(Brewer Decl.); Dkt. 7-2 at ¶ 2 (Dellert Decl.). Plaintiff contends that these declarations are sufficient to overcome the mailing presumption which establishes a date of receipt for purposes of appeal. Dkt. 12 at 2.

         III. ANALYSIS

         A. Civil Actions Challenging the Final Decision of the Commissioner are Subject to a Sixty-Day Statute of Limitations Pursuant to 42 U.S.C. § 405(g)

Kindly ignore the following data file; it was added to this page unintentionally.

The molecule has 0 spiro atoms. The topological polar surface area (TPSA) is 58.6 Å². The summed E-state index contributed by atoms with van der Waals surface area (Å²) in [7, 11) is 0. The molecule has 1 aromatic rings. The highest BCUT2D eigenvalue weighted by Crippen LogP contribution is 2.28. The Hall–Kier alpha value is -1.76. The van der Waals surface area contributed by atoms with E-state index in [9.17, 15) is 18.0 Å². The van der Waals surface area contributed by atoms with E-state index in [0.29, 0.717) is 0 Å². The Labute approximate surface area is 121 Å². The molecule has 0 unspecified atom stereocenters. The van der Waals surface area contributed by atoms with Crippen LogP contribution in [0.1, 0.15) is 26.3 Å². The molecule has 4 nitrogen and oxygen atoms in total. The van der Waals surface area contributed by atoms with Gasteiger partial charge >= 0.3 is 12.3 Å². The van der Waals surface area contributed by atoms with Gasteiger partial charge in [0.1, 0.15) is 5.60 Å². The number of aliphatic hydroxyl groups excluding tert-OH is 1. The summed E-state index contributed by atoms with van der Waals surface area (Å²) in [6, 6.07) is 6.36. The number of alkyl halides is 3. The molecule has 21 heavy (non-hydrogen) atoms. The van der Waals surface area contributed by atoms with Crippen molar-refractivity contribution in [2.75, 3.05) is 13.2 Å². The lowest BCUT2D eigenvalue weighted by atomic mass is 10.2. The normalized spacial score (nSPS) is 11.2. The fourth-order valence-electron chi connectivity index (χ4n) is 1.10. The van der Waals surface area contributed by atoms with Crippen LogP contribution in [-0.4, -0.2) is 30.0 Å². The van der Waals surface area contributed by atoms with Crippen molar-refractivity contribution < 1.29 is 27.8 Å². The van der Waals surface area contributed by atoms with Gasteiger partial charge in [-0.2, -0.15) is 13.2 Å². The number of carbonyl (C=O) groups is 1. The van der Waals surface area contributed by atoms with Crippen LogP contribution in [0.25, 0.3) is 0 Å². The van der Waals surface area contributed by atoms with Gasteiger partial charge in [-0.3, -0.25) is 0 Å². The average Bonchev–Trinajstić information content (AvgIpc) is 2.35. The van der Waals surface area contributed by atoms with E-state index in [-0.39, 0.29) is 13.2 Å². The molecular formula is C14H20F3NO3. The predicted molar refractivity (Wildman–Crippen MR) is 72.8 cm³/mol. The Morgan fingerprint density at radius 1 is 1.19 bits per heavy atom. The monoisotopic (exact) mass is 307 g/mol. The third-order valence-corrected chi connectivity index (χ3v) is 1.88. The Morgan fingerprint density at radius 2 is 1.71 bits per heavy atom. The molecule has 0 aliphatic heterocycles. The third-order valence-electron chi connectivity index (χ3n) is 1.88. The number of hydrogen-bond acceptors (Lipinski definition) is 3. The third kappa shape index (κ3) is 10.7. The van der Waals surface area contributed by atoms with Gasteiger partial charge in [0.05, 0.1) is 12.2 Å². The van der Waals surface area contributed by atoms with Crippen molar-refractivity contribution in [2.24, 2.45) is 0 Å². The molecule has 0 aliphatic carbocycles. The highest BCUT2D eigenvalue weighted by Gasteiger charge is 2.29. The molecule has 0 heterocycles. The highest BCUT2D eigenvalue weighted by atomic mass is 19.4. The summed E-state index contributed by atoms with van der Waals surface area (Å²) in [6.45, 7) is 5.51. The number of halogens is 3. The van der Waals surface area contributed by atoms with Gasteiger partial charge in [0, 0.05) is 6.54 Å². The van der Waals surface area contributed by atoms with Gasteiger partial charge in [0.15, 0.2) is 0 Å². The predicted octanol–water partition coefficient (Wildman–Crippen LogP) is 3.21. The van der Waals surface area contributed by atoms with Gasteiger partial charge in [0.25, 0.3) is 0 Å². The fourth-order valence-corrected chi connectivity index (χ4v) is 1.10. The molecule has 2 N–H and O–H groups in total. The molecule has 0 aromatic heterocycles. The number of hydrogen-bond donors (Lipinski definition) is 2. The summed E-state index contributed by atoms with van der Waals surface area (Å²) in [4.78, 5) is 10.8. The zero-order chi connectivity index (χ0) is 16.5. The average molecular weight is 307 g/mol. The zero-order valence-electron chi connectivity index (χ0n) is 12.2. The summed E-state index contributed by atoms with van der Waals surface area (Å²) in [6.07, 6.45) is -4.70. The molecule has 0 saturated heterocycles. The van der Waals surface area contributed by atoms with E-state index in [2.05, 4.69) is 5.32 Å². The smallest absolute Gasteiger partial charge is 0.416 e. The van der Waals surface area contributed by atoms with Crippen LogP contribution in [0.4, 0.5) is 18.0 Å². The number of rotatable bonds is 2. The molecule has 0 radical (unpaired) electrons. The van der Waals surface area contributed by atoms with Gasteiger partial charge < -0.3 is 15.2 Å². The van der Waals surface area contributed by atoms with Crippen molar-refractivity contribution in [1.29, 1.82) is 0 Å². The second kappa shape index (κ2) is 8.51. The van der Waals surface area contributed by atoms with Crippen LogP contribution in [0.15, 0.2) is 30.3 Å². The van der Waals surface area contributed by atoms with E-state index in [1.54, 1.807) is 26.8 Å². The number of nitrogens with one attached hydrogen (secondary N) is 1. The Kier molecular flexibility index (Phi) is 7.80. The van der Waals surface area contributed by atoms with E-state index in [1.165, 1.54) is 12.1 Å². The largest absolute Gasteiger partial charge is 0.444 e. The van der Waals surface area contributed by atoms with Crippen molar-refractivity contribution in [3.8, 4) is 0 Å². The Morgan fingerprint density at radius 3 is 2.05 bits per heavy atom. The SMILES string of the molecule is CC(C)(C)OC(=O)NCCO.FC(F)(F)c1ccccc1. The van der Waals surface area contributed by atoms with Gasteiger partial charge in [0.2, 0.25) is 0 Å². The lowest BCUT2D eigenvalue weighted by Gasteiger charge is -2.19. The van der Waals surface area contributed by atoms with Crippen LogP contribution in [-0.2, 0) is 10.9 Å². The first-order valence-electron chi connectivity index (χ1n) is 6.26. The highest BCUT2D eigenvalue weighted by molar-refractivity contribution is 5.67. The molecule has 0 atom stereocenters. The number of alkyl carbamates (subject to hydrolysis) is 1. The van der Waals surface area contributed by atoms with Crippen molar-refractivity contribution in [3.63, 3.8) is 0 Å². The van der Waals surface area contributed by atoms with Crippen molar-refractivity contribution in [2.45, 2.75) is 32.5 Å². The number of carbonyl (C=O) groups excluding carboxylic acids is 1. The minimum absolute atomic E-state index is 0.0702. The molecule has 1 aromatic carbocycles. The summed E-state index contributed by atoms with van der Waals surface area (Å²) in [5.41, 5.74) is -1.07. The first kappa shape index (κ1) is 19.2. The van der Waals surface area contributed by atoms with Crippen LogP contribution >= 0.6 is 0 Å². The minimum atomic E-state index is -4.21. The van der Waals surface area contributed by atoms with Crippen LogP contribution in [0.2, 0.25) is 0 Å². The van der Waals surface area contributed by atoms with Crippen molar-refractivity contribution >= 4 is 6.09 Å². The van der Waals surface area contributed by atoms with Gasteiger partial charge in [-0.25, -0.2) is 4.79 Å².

A Social Security claimant may obtain review of a final decision of the Commissioner by commencing a civil action in the district court “within sixty days after the mailing to him of notice of such decision or within such further time as the Commissioner of Social Security may allow.” 42 U.S.C. § 405(g). In relevant part, 42 U.S.C. § 405(h) provides that “[n]o findings of facts or decision of the Commissioner of Social Security shall be reviewed by any person, tribunal, or governmental agency except as herein provided.” Sections 405(g) and (h) act as a statute of limitations establishing the sixty-day time period in which a claimant may appeal a final decision of the Commissioner. Vernon v. Heckler, 811 F.2d 1274, 1277 (9th Cir. 1987). Thus, the sixty-day period is not jurisdictional; the only jurisdictional requirement of Section 405(g) is that there be a final decision of the Commissioner after the claim for benefits has been presented to the Administration. See id.; see also Mathews v. Eldridge, 424 U.S. 319, 328 n.9 (1976). As a statute of limitations, and because the SSA was designed to be ...